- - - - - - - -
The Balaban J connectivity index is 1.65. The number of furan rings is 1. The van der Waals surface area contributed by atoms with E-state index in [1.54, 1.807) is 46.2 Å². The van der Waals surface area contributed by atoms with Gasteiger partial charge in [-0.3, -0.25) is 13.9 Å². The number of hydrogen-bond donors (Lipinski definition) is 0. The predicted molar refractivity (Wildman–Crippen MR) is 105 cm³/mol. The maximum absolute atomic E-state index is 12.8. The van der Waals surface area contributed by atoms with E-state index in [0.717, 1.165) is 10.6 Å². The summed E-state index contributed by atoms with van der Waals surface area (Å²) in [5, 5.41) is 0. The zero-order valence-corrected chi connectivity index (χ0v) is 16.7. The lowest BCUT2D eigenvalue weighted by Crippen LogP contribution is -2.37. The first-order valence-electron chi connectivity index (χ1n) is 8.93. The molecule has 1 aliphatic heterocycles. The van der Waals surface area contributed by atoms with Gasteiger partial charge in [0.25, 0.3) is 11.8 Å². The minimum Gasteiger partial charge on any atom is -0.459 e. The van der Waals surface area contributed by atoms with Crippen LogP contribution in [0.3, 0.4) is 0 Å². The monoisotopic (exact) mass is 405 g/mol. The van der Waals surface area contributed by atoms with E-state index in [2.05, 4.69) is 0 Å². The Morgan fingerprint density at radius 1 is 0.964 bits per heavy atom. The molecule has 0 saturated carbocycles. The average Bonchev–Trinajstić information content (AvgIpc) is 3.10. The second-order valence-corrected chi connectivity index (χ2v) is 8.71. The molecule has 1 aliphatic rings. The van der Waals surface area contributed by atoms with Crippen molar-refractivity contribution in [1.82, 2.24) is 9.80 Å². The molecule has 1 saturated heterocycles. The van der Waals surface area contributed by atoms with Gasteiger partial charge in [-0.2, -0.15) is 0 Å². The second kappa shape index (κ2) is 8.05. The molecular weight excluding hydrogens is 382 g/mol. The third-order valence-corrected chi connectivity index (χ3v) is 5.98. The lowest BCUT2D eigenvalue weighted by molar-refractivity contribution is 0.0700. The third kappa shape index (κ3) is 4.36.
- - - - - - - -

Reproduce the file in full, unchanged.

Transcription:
The Balaban J connectivity index is 1.65. The number of furan rings is 1. The van der Waals surface area contributed by atoms with E-state index in [1.54, 1.807) is 46.2 Å². The van der Waals surface area contributed by atoms with Gasteiger partial charge in [-0.3, -0.25) is 13.9 Å². The number of hydrogen-bond donors (Lipinski definition) is 0. The predicted molar refractivity (Wildman–Crippen MR) is 105 cm³/mol. The maximum absolute atomic E-state index is 12.8. The van der Waals surface area contributed by atoms with E-state index in [0.717, 1.165) is 10.6 Å². The summed E-state index contributed by atoms with van der Waals surface area (Å²) in [5, 5.41) is 0. The zero-order valence-corrected chi connectivity index (χ0v) is 16.7. The lowest BCUT2D eigenvalue weighted by Crippen LogP contribution is -2.37. The first-order valence-electron chi connectivity index (χ1n) is 8.93. The molecule has 1 aliphatic heterocycles. The van der Waals surface area contributed by atoms with Gasteiger partial charge in [0.25, 0.3) is 11.8 Å². The minimum Gasteiger partial charge on any atom is -0.459 e. The van der Waals surface area contributed by atoms with Crippen LogP contribution in [0.3, 0.4) is 0 Å². The monoisotopic (exact) mass is 405 g/mol. The van der Waals surface area contributed by atoms with E-state index in [2.05, 4.69) is 0 Å². The Morgan fingerprint density at radius 1 is 0.964 bits per heavy atom. The molecule has 0 saturated carbocycles. The average Bonchev–Trinajstić information content (AvgIpc) is 3.10. The second-order valence-corrected chi connectivity index (χ2v) is 8.71. The molecule has 1 aliphatic rings. The van der Waals surface area contributed by atoms with Crippen molar-refractivity contribution in [1.82, 2.24) is 9.80 Å². The molecule has 1 saturated heterocycles. The van der Waals surface area contributed by atoms with Gasteiger partial charge in [-0.2, -0.15) is 0 Å². The second kappa shape index (κ2) is 8.05. The molecular weight excluding hydrogens is 382 g/mol. The third-order valence-corrected chi connectivity index (χ3v) is 5.98. The lowest BCUT2D eigenvalue weighted by molar-refractivity contribution is 0.0700. The third kappa shape index (κ3) is 4.36.